Recent research in Denver aimed to provide a more nuanced answer to the question of how light rail and transit-oriented development have contributed to gentrification. Researchers found that residents generally feel positively about changes to the area around the station studied, with age and tenure in the neighborhood correlated to how they feel about the changes. The most common theme in participants’ verbatim responses was improved “accessibility.”
Housing and transportation are the two biggest expenses for average households in the United States, and geographic location has a significant impact on these costs. But living in areas with affordable housing and transportation is not enough to assure that children will thrive. They must also have access to opportunity.
In planning and designing for pedestrians, sidewalks are often a good start but rarely make a place walkable on their own. Measuring pedestrian accessibility (the topic of a recent SSTI webinar) depends on two important pieces of information: 1) where destinations are located, and 2) the quality of the walking network connecting to those places. This second point is the focus of two studies.
Connecting Sacramento is the first study to incorporate both accessibility analysis and tripmaking data, including data from multiple sources, and assess how they can be used together to guide transportation- and land use-related decisions. This study focused specifically on opportunities to improve first- and last-mile connections to light rail transit in Sacramento, but its findings are widely applicable.
A high-traffic road can divide a community in more ways than one. Researchers haven’t always been able to show what extent such roads can harm a community’s access, health, or quality of life. A new study outlined in the latest volume of the Journal of Transport and Health looked at one corridor to test tools to measure just that.
As highlighted in two recent SSTI webinars in March and April of this year, accessibility measures are becoming more useful in practice. The most notable examples rely on proprietary data and methods, but open source approaches are also gaining traction, while highlighting the need for more reliable, open data. Accessibility measures describe how easily people can reach destinations, usually in terms of travel time, given the existing transportation system and land use patterns.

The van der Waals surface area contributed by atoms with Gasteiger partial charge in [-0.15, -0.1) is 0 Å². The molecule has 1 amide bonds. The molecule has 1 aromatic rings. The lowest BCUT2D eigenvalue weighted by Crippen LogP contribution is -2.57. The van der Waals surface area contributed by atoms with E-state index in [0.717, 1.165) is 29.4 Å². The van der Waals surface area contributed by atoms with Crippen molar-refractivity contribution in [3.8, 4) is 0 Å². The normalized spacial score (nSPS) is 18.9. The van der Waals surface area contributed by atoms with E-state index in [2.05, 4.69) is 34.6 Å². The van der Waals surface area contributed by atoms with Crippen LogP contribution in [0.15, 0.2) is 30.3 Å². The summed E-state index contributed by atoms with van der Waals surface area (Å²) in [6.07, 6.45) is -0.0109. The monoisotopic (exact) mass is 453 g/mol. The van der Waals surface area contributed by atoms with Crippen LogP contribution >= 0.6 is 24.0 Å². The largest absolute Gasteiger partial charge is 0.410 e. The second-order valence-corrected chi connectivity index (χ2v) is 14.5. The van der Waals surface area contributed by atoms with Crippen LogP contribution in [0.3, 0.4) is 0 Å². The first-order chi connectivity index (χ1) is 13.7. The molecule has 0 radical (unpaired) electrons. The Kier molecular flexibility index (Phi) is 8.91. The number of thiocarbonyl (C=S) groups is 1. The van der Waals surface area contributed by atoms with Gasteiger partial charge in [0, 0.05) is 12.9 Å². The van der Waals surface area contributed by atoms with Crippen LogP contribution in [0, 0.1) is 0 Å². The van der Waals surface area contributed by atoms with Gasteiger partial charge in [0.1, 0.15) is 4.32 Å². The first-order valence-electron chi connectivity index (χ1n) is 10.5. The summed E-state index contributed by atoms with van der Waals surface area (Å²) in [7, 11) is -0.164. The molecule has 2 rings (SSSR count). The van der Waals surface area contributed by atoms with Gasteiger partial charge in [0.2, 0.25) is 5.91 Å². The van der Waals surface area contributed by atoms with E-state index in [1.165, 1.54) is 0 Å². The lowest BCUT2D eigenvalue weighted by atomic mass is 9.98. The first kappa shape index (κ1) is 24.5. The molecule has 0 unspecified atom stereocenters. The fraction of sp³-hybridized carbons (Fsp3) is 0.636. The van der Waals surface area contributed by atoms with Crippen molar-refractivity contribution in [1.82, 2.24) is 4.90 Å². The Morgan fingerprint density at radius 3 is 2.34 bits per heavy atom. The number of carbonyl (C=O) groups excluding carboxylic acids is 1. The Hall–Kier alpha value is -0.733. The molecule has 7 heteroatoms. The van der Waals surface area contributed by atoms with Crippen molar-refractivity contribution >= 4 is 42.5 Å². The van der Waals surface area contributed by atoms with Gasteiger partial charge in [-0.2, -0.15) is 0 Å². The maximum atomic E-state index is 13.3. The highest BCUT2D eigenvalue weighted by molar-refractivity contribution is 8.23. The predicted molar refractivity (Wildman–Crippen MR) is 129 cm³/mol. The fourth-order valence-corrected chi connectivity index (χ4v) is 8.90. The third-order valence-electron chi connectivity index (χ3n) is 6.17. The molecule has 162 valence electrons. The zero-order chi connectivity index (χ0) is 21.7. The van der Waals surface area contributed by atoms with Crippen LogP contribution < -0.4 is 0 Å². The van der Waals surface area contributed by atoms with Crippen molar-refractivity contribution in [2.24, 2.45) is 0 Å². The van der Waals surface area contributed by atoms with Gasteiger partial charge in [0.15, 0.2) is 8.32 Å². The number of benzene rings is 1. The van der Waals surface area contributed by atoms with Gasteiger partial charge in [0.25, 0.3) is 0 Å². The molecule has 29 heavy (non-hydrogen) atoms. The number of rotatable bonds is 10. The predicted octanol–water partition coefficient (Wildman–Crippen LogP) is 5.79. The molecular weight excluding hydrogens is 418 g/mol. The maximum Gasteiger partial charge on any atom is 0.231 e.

New research from the Mineta Transportation Institute contributes essential insights into improving transit access for nonmotorized transportation. Researchers assert that a city should develop a low-stress road network while balancing these improvements with the desire for efficient transit service. Most transit riders walk or bike to bus and train stations. However, transit stations often are located along high-speed or multi-lane road networks that effectively limit access to transit for these travelers. Improving the safety and comfort of nonmotorized users could allow transit to capture a larger share of trips.
New applications in big data could soon let us understand precisely how people move around by bike and on foot, for all types of trips, almost anywhere in the country. SSTI has worked with several providers to better understand the available trip data and its useful applications. We recently tested preliminary pedestrian data, provided by StreetLight Data, with promising results.
Transportation researchers and practitioners have long sought other tools to complement or perhaps replace conventional methods—tools that would better analyze trips rather than speed at points in the system, speak to non-auto modes of travel, address land use solutions as well as highway infrastructure, and so on. Fortunately, new sources of data and emerging methods, as well as new-found interest in performance and scenario planning, are yielding the types of tools that the field needs.
Improving access to destinations means raising travel speed or reducing travel distance. Because of siloing within government, transportation agencies have traditionally worried about speed while leaving distances to land use authorities. However, one aspect of distance that transportation agencies can affect without breaking any silos is directness or circuity of travel. A paper from the University of Minnesota examines circuity in transit trips.